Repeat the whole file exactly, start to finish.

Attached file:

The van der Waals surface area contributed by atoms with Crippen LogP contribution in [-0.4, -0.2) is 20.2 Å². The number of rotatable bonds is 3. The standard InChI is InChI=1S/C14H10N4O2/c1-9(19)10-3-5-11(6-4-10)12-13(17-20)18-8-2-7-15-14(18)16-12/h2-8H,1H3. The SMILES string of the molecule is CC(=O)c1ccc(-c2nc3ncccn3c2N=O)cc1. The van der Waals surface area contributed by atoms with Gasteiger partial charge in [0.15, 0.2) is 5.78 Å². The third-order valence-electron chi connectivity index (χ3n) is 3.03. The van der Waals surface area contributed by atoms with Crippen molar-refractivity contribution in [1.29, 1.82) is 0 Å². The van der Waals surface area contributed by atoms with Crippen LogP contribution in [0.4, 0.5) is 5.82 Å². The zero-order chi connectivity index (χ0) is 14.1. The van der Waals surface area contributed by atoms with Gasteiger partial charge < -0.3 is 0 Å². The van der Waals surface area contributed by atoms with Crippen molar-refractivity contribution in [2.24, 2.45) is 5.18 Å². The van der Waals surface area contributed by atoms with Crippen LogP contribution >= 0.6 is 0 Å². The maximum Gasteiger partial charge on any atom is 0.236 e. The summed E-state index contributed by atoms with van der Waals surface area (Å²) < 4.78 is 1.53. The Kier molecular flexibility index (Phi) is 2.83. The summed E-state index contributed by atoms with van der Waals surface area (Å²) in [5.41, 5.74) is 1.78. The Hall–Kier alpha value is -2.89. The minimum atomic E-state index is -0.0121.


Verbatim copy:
The van der Waals surface area contributed by atoms with Crippen LogP contribution in [-0.4, -0.2) is 20.2 Å². The number of rotatable bonds is 3. The standard InChI is InChI=1S/C14H10N4O2/c1-9(19)10-3-5-11(6-4-10)12-13(17-20)18-8-2-7-15-14(18)16-12/h2-8H,1H3. The SMILES string of the molecule is CC(=O)c1ccc(-c2nc3ncccn3c2N=O)cc1. The van der Waals surface area contributed by atoms with Gasteiger partial charge in [0.15, 0.2) is 5.78 Å². The third-order valence-electron chi connectivity index (χ3n) is 3.03. The van der Waals surface area contributed by atoms with Crippen molar-refractivity contribution in [1.29, 1.82) is 0 Å². The van der Waals surface area contributed by atoms with Crippen LogP contribution in [0.4, 0.5) is 5.82 Å². The zero-order chi connectivity index (χ0) is 14.1. The van der Waals surface area contributed by atoms with Gasteiger partial charge < -0.3 is 0 Å². The van der Waals surface area contributed by atoms with Crippen molar-refractivity contribution in [2.24, 2.45) is 5.18 Å². The van der Waals surface area contributed by atoms with Crippen LogP contribution >= 0.6 is 0 Å². The maximum Gasteiger partial charge on any atom is 0.236 e. The summed E-state index contributed by atoms with van der Waals surface area (Å²) < 4.78 is 1.53. The Kier molecular flexibility index (Phi) is 2.83. The summed E-state index contributed by atoms with van der Waals surface area (Å²) in [5.41, 5.74) is 1.78. The Hall–Kier alpha value is -2.89. The minimum atomic E-state index is -0.0121.